On Saturday's Fox News Watch, as the panel discussed the media's lack of attention to revelations that the Obama administration knew that the attack on the U.S. consulate in Libya was a pre-planned terrorist attack in spite of dismissing the event as a protest that got out of hand, left-leaning FNC analyst Kirsten Powers declared that the media have had a "really disturbing lack of curiosity" about the episode, adding that they "should be holding" the Obama administration's "feet to the fire in a a serious way."
ABC's Good Morning America hasn't once reported on U.N. Ambassador Susan Rice's claim on the September 16, 2012 edition of This Week that the terrorist attack on the U.S. consulate in Benghazi, Libya was "a spontaneous - not a pre-meditated - response to what had transpired in Cairo." Even worse, the morning show hasn't reported on the subsequent developments on the consulate attack over the past 12 days that cast doubt on Ambassador Rice's statement.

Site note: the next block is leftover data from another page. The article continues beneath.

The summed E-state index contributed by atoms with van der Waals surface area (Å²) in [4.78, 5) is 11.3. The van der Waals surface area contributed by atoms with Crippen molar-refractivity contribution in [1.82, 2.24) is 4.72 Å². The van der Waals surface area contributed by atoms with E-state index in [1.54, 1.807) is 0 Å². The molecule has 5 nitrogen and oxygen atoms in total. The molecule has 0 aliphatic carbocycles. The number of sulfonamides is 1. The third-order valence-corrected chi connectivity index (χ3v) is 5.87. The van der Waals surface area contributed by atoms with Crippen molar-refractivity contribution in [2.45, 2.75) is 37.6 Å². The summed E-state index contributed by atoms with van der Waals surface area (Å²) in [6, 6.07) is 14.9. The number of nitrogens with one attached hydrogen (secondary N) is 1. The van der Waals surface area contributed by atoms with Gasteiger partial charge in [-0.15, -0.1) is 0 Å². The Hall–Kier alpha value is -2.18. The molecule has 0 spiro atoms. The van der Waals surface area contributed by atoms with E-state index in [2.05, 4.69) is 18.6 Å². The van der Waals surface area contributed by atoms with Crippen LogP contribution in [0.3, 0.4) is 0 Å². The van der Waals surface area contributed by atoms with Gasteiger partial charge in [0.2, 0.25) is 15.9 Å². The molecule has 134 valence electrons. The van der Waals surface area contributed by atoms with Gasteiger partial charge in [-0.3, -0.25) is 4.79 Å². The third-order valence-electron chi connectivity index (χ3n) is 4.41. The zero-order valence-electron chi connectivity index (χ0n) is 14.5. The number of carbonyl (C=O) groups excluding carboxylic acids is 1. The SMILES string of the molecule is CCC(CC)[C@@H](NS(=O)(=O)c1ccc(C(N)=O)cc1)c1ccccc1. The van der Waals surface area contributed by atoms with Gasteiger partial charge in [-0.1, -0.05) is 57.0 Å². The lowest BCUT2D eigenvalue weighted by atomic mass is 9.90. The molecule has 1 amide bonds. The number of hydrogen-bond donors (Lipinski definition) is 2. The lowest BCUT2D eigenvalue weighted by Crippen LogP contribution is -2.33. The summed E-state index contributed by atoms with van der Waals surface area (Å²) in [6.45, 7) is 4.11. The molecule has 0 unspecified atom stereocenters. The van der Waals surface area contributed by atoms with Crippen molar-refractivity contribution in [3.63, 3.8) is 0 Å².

NBC's Today show also hasn't covered Rice's talking points on the attack, after she appeared on Meet the Press on the same day as her This Week appearance. News reader Natalie Morales merely reported on September 19 that "the White House says there is currently no evidence that last week's deadly attack on the U.S. consulate in Libya was planned and pre-meditated. Officials say it appears that the violence was sparked by that anti-Islam film made in the U.S." Two days later, Morales gave an update on how "the White House is now classifying the deadly attack on the U.S. consulate in Libya as a terrorist attack....But intelligence officials now believe it was a planned attack in the guise of a protest."